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Date:   Fri, 27 Apr 2018 07:14:16 +0200
From:   Paolo Valente <paolo.valente@...aro.org>
To:     Joseph Qi <jiangqi903@...il.com>
Cc:     linux-block <linux-block@...r.kernel.org>,
        Jens Axboe <axboe@...nel.dk>, Shaohua Li <shli@...com>,
        Mark Brown <broonie@...nel.org>,
        Linus Walleij <linus.walleij@...aro.org>,
        Ulf Hansson <ulf.hansson@...aro.org>,
        LKML <linux-kernel@...r.kernel.org>, Tejun Heo <tj@...nel.org>,
        'Paolo Valente' via bfq-iosched 
        <bfq-iosched@...glegroups.com>
Subject: Re: testing io.low limit for blk-throttle



> Il giorno 27 apr 2018, alle ore 05:27, Joseph Qi <jiangqi903@...il.com> ha scritto:
> 
> Hi Paolo,
> 
> On 18/4/27 01:27, Paolo Valente wrote:
>> 
>> 
>>> Il giorno 25 apr 2018, alle ore 14:13, Joseph Qi <jiangqi903@...il.com> ha scritto:
>>> 
>>> Hi Paolo,
>>> 
>> 
>> Hi Joseph
>> 
>>> ...
>>> Could you run blktrace as well when testing your case? There are several
>>> throtl traces to help analyze whether it is caused by frequently
>>> upgrade/downgrade.
>> 
>> Certainly.  You can find a trace attached.  Unfortunately, I'm not
>> familiar with the internals of blk-throttle and low limit, so, if you
>> want me to analyze the trace, give me some hints on what I have to
>> look for.  Otherwise, I'll be happy to learn from your analysis.
>> 
> 
> I've taken a glance at your blktrace attached. It is only upgrade at first and
> then downgrade (just adjust limit, not to LIMIT_LOW) frequently.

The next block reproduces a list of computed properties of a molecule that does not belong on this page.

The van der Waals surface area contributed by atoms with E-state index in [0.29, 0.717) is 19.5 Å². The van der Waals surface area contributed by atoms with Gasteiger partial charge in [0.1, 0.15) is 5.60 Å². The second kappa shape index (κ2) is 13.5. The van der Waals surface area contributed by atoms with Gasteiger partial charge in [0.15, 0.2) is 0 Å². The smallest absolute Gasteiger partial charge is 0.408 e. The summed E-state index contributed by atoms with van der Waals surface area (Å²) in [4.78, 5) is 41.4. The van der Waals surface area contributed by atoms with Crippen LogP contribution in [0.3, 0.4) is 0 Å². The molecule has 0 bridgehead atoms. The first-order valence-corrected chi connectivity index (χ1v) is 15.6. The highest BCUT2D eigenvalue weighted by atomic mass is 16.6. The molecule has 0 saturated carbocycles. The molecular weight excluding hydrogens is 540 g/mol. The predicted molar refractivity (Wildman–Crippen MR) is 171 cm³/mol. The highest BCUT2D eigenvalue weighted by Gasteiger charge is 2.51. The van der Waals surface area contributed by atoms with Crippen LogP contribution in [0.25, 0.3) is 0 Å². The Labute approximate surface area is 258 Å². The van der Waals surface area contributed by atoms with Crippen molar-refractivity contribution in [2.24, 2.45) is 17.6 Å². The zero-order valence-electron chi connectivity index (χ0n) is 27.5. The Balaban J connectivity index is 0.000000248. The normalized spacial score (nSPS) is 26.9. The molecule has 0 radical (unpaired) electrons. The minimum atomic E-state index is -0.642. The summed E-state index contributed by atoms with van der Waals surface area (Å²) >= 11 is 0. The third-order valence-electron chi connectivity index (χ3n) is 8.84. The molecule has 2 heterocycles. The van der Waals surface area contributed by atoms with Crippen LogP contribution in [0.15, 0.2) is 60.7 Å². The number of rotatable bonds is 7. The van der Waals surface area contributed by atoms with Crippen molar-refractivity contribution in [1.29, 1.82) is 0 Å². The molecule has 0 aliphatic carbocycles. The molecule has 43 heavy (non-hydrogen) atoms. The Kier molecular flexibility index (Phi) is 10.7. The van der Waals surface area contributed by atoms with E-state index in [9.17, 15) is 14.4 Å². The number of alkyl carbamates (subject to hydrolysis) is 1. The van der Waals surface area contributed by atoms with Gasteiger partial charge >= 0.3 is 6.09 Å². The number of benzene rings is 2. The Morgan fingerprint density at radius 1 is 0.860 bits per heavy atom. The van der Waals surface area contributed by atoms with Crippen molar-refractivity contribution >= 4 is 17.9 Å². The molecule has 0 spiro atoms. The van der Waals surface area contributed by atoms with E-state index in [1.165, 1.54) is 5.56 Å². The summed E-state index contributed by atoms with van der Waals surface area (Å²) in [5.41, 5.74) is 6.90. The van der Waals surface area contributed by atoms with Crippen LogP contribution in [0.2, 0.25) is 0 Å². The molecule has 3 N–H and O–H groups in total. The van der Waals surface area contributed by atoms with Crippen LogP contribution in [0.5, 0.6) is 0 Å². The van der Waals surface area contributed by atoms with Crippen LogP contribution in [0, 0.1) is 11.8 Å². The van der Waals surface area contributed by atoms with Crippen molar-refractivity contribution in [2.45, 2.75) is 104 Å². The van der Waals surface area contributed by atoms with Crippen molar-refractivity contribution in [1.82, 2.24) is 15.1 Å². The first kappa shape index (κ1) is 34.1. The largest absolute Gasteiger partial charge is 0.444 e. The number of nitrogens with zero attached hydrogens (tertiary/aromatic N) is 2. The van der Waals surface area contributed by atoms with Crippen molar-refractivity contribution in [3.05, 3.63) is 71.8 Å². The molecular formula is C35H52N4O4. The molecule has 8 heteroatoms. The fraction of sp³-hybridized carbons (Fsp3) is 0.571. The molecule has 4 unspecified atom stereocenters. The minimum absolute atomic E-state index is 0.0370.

> But I don't know why it always thinks throttle group is not idle.
> 
> For example:
> fio-2336  [004] d...   428.458249:   8,16   m   N throtl avg_idle=90, idle_threshold=1000, bad_bio=10, total_bio=84, is_idle=0, scale=9
> fio-2336  [004] d...   428.458251:   8,16   m   N throtl downgrade, scale 4
> 
> In throtl_tg_is_idle():
> is_idle = ... ||
> 	(tg->latency_target && tg->bio_cnt &&
> 	 tg->bad_bio_cnt * 5 < tg->bio_cnt);
> 
> It should be idle and allow run more bandwidth. But here the result shows not
> idle (is_idle=0). I have to do more investigation to figure it out why. 
> 

Hi Joseph,
actually this doesn't surprise me much, for this scenario I expected
exactly that blk-throttle would have considered the random-I/O group,
for most of the time,
1) non idle,
2) above the 100usec target latency, and
3) below low limit,

In fact,
1) The group can evidently issue I/O at a much higher rate than that
received, so, immediately after its last pending I/O has been served,
the group issues new I/O; in the end, it is is non idle most of the
time
2) To try to enforce the 10MB/s limit, blk-throttle necessarily makes
the group oscillate around 10MB/s, which means that the group is
frequently below limit (this would not have held only if the group had
actually received much more than 10MB/s, but it is not so)
3) For each of the 4k random I/Os of the group, the time needed by the
drive to serve that I/O is already around 40-50usec.  So, since the
group is of course not constantly in service, it is very easy that,
because of throttling, the latency of most I/Os of the group goes
beyond 100usec.

But, as it is often the case for me, I might have simply misunderstood
blk-throttle parameters, and I might be just wrong here.

Thanks,
Paolo

> You can also filter these logs using:
> grep throtl trace | grep -E 'upgrade|downgrade|is_idle'
> 
> Thanks,
> Joseph

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